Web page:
I was thinking a bit on short-form writing as a means of curation, well specifically about Twitter as an exercise in curation. There is a lot of evidence to suggest that curation is an expression of learning and knowledge construction. That we shape our systems, our knowledge constructs, and our beliefs on their efficiency in dealing with the needs and questions presented in life. A whole host of learning theory goes farther than I ever can in establishing that so I don’t want to add too much there. 

What I do believe is that curation is just a much an expression of an active engagement with the world, an engagement assumed in lifelong learning, as any sort of active construction. In short, the reduction of something is evidence of learning as much as construction of something. We build, we refine, we adapt, we alter. 

I was thinking of this in terms of Twitter lists. First, Twitter (writing was trending towards an emphasis on shorter forms, but Twitter really accelerated this) reintroduces shortform writing as the modus operandi of communication. Staccato bursts at 140 characters a bit mirrored an existing practice of mobile SMS/texting. Less is more, short and to the point. I am convinced in a short span many of us became better writers precisely because we were penned in. Not unlike the rigorous box of website design. Or a painting on canvas. Or elevator speeches. Or… I find myself refining my bursts of information on Twitter more than I do my own long-form writing. Le mot juste and Ezra Pound rearing their head from beyond the grave. 

“Le mot juste became the shibboleth of English Flaubertians like Ford, from whom Pound learnt that poetry should be just as well written as pose”. (Ruthven, 1990)

Just some fantastic gobbledygook in that quote. 

So Twitter gives impetus to let mot juste, the shibboleth becoming the construct itself (not the right word, but the right sequence of 140 characters), all while emphasizing thrift (140 characters) and indulgence (as often as you want). We see both curation and unlimited construction there. 

And that fleeting, ephemeral signal to noise ratio. The more evidence of activity, the more noise, the more filtering is necessary to convert that chaos into structure. So we fall back on age old standards, ones we have been using for centuries, and create lists and offload this list creation to automated algorithms. These algorithms are evaluated, refined, and tested. Constant tinkering and curation, constant ebb and flow of signal to noise.It reminds me a bit of Japanese haiku or Korean sijo:

He says a word and I say a word-autumn is deepening -Kyoshi Takahama

That I might capture the essence of this deep midwinter night and fold it softly into the waft of a spring-moon quilt-Then fondly uncoil it the night my beloved returns- Hwang Chin-i

Both of these are stunningly and deceptively simple. Their structure masks their depth and, like the best literature, they enter your consciousness through the back door, germinate, and enrich you well after the fact. That is what Twitter is like; it does enrich you if you are listening carefully, properly, prudently. So, as learners, it is out responsibility to curate these lists, destroy that which does not flower, refine, and repeat.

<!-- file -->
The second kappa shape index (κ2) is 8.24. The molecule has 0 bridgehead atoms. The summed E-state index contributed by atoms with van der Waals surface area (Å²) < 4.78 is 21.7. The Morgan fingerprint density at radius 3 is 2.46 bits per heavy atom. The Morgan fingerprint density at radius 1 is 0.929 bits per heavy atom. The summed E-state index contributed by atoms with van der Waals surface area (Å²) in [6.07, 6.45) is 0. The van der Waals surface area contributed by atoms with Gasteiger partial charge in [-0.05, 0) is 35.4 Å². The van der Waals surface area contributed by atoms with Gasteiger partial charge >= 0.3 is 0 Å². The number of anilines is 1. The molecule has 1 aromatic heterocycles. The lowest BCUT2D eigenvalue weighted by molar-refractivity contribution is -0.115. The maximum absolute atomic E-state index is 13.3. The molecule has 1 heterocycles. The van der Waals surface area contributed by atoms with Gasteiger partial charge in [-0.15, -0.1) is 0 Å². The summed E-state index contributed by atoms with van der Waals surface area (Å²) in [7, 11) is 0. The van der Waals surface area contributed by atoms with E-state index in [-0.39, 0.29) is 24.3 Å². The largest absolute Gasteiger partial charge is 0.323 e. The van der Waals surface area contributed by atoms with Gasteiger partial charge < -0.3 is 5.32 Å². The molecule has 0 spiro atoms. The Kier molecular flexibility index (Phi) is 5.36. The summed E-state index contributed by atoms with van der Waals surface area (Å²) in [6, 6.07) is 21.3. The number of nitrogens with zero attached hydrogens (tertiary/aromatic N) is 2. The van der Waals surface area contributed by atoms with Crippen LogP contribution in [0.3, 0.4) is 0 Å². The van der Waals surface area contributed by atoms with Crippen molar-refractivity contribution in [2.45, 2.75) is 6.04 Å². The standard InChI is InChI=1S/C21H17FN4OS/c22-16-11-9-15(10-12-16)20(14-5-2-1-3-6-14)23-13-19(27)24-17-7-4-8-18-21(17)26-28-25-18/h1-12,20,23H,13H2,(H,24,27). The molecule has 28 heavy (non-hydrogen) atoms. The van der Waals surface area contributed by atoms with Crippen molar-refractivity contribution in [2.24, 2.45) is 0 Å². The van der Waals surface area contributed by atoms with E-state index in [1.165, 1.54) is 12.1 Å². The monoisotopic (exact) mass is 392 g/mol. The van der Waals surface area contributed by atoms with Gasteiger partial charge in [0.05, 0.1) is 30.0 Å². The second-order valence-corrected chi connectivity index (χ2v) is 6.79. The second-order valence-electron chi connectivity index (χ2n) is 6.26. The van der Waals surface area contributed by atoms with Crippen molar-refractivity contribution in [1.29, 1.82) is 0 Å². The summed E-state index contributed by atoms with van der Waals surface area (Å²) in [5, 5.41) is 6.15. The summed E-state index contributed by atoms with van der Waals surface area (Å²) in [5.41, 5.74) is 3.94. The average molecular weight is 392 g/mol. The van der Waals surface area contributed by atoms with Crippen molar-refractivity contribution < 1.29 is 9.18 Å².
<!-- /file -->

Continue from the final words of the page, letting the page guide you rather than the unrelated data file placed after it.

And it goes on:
I am not sure we can be considered lifelong learners of any merit unless we create and curate in such a fashion. I am not limiting the medium to writing, but rather that pursuit of utility, even perfection. To find the perfect something for that situation. To express, however ephmeral, the nature of our existence. I would argue that a lot of this expression, being perfectly suited to context (the time and place and urgency of understanding) can be found in short-form communications on Twitter and SMS. 

What impact does it have? That is another question, but that begs the question of expression, the utility of the whole thing. Do we create for an audience or rather because we are compelled to? Probably a bit of both (ideally a bit of both), but a deep midwinter night is just as beautiful with one pair of eyes as thousands. So go and refine those lists, knock it down a few characters (I obviously haven’t here). Chisel something meaningful from the gristle, expose the marrow. Do it often and do it on the move. Be mobile and nuanced and reflective and precise and expansive and embrace all those contradictions. 


By Michael Gallagher

My name is Michael Sean Gallagher. I am a Lecturer in Digital Education at the Centre for Research in Digital Education at the University of Edinburgh. I am Co-Founder and Director of Panoply Digital, a consultancy dedicated to ICT and mobile for development (M4D); we have worked with USAID, GSMA, UN Habitat, Cambridge University and more on education and development projects. I was a researcher on the Near Futures Teaching project, a project that explores how teaching at The University of Edinburgh unfold over the coming decades, as technology, social trends, patterns of mobility, new methods and new media continue to shift what it means to be at university. Previously, I was the Research Associate on the NERC, ESRC, and AHRC Global Challenges Research Fund sponsored GCRF Research for Emergency Aftershock Forecasting (REAR) project. I was an Assistant Professor at Hankuk University of Foreign Studies (한국외국어대학교) in Seoul, Korea. I have also completed a doctorate at University College London (formerly the independent Institute of Education, University of London) on mobile learning in the humanities in Korea.

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